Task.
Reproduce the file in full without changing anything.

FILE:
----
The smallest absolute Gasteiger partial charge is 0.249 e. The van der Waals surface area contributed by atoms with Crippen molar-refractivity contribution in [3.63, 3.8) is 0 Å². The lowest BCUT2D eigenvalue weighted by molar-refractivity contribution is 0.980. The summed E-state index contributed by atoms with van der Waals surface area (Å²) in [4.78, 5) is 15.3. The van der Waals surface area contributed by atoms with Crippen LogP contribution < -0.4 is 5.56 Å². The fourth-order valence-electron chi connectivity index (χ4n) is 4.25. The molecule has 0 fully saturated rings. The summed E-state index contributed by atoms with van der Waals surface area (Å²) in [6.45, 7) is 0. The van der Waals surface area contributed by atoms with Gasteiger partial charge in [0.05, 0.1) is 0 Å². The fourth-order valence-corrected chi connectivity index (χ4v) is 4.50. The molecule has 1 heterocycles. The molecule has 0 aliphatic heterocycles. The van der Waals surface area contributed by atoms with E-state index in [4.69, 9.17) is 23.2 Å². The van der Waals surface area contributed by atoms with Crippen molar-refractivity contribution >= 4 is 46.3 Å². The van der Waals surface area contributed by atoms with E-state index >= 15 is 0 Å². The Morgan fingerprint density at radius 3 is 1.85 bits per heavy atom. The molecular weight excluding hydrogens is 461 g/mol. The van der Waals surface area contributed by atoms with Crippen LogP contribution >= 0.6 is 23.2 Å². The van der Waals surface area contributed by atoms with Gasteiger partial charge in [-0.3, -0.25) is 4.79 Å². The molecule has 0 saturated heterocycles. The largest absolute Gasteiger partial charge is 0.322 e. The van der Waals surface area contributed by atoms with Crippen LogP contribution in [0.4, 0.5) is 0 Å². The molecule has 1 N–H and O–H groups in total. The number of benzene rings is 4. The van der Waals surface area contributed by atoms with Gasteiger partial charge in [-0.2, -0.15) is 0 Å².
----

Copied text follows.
The smallest absolute Gasteiger partial charge is 0.249 e. The van der Waals surface area contributed by atoms with Crippen molar-refractivity contribution in [3.63, 3.8) is 0 Å². The lowest BCUT2D eigenvalue weighted by molar-refractivity contribution is 0.980. The summed E-state index contributed by atoms with van der Waals surface area (Å²) in [4.78, 5) is 15.3. The van der Waals surface area contributed by atoms with Crippen LogP contribution < -0.4 is 5.56 Å². The fourth-order valence-electron chi connectivity index (χ4n) is 4.25. The molecule has 0 fully saturated rings. The summed E-state index contributed by atoms with van der Waals surface area (Å²) in [6.45, 7) is 0. The van der Waals surface area contributed by atoms with Gasteiger partial charge in [0.05, 0.1) is 0 Å². The fourth-order valence-corrected chi connectivity index (χ4v) is 4.50. The molecule has 1 heterocycles. The molecule has 0 aliphatic heterocycles. The van der Waals surface area contributed by atoms with E-state index in [4.69, 9.17) is 23.2 Å². The van der Waals surface area contributed by atoms with Crippen molar-refractivity contribution >= 4 is 46.3 Å². The van der Waals surface area contributed by atoms with E-state index >= 15 is 0 Å². The Morgan fingerprint density at radius 3 is 1.85 bits per heavy atom. The molecular weight excluding hydrogens is 461 g/mol. The van der Waals surface area contributed by atoms with Crippen LogP contribution >= 0.6 is 23.2 Å². The van der Waals surface area contributed by atoms with Gasteiger partial charge in [-0.3, -0.25) is 4.79 Å². The molecule has 0 saturated heterocycles. The largest absolute Gasteiger partial charge is 0.322 e. The van der Waals surface area contributed by atoms with Crippen LogP contribution in [0.4, 0.5) is 0 Å². The molecule has 1 N–H and O–H groups in total. The number of benzene rings is 4. The van der Waals surface area contributed by atoms with Gasteiger partial charge in [-0.2, -0.15) is 0 Å².